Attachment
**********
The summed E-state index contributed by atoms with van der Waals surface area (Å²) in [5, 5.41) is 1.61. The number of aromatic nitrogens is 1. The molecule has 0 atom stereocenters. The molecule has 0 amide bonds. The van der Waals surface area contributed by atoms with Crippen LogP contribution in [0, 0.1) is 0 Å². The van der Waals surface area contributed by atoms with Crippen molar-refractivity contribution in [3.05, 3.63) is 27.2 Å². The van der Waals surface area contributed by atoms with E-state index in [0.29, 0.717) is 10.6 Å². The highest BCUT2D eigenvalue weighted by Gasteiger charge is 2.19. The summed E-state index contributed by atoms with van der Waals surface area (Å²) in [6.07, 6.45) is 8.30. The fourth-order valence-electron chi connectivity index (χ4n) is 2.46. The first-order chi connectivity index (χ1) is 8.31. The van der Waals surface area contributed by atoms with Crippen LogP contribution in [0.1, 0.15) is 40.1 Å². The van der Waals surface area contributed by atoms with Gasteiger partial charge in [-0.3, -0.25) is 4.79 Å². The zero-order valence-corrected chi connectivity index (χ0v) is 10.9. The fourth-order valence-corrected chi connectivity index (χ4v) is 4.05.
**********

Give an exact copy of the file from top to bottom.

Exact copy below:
The summed E-state index contributed by atoms with van der Waals surface area (Å²) in [5, 5.41) is 1.61. The number of aromatic nitrogens is 1. The molecule has 0 atom stereocenters. The molecule has 0 amide bonds. The van der Waals surface area contributed by atoms with Crippen LogP contribution in [0, 0.1) is 0 Å². The van der Waals surface area contributed by atoms with Crippen molar-refractivity contribution in [3.05, 3.63) is 27.2 Å². The van der Waals surface area contributed by atoms with E-state index in [0.29, 0.717) is 10.6 Å². The highest BCUT2D eigenvalue weighted by Gasteiger charge is 2.19. The summed E-state index contributed by atoms with van der Waals surface area (Å²) in [6.07, 6.45) is 8.30. The fourth-order valence-electron chi connectivity index (χ4n) is 2.46. The first-order chi connectivity index (χ1) is 8.31. The van der Waals surface area contributed by atoms with Crippen LogP contribution in [0.1, 0.15) is 40.1 Å². The van der Waals surface area contributed by atoms with Gasteiger partial charge in [-0.3, -0.25) is 4.79 Å². The zero-order valence-corrected chi connectivity index (χ0v) is 10.9. The fourth-order valence-corrected chi connectivity index (χ4v) is 4.05.